Network Basics: Routers

A router is a Network layer device, so it can work with the network packets at a higher level. In particular, a router can examine the IP address of the packets that pass through it. And because IP addresses have both a network and a host address, a router can determine what network a message is coming from and going to. In this way a router is like a bridge, but with a key difference.

Bridges are Data Link layer devices, so they can tell the MAC address of the network node to which each message is sent, and can forward the message to the appropriate segment. However, they can’t peek into the message itself to see what type of information is being sent.

One key difference between a bridge and a router is that a bridge is essentially transparent to the network. In contrast, a router is itself a node on the network, with its own MAC and IP addresses. This means that messages can be directed to a router, which can then examine the contents of the message to determine how it should handle the message.

You can configure a network with several routers that can work cooperatively together. For example, some routers are able to monitor the network to determine the most efficient path for sending a message to its ultimate destination.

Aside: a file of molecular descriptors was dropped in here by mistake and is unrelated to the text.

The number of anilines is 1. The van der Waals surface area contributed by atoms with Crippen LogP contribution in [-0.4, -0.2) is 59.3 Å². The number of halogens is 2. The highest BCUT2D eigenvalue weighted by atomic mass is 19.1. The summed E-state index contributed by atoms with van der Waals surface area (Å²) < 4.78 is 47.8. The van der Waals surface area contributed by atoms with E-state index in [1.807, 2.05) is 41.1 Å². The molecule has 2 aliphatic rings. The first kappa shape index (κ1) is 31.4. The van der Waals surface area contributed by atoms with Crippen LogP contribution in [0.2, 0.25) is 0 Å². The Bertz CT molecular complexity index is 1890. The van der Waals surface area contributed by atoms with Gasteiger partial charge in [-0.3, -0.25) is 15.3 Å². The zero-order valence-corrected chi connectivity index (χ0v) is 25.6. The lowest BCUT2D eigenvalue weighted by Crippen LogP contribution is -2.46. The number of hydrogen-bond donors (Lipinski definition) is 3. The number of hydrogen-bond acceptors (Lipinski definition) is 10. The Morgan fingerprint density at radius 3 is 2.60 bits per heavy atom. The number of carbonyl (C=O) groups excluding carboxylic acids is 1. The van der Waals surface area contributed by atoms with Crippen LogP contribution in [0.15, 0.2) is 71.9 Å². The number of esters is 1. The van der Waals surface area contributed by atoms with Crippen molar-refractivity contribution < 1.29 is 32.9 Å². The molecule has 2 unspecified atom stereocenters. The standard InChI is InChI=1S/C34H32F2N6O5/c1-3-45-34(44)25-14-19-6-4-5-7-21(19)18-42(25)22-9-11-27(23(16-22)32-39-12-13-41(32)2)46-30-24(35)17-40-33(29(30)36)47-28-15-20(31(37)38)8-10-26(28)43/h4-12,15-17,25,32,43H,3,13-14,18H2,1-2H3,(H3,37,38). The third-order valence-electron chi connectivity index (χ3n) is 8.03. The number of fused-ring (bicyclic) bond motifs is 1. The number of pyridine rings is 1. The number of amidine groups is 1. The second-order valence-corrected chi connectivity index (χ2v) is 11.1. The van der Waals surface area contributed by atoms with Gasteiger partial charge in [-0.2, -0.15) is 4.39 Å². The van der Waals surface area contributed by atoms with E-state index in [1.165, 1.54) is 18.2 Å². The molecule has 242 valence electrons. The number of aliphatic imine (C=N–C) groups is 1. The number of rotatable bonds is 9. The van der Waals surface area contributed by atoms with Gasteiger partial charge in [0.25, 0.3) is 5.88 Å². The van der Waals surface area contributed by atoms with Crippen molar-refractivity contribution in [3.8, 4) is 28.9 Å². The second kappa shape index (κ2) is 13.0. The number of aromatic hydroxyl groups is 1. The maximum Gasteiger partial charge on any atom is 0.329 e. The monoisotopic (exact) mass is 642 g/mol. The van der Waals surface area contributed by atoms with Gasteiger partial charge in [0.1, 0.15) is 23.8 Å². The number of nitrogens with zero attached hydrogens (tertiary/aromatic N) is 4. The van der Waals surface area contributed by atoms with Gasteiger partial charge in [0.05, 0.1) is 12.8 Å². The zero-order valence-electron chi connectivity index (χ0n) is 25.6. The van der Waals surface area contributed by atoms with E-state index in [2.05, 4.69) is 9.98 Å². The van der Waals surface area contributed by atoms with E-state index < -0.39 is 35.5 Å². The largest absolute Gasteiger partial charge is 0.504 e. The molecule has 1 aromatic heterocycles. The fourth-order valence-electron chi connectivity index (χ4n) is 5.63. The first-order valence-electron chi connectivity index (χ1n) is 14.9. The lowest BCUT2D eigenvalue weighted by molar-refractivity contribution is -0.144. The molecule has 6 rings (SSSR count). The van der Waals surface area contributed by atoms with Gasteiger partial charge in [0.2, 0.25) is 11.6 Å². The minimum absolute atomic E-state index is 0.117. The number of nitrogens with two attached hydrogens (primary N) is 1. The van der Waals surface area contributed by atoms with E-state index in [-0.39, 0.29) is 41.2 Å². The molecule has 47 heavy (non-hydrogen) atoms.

If a part of the network is extremely busy, a router can automatically route messages along a less-busy route. In this respect, the router is kind of like a traffic reporter up in a helicopter. The router knows that the 101 is bumper-to-bumper all the way through Sunnyvale, so it sends the message on 280 instead.

Here’s some additional information about routers:

  • The functional distinctions between bridges and routers — and switches and hubs, for that matter — get blurrier all the time. As bridges, hubs, and switches become more sophisticated, they’re able to take on some of the chores that used to require a router, thus putting many routers out of work.

  • Some routers are nothing more than computers with several network interface cards and special software to perform the router functions.

  • Routers can also connect networks that are geographically distant from each other via a phone line (using modems) or ISDN.

  • You can also use a router to join your LAN to the Internet. The illustration below shows a router used for this purpose.

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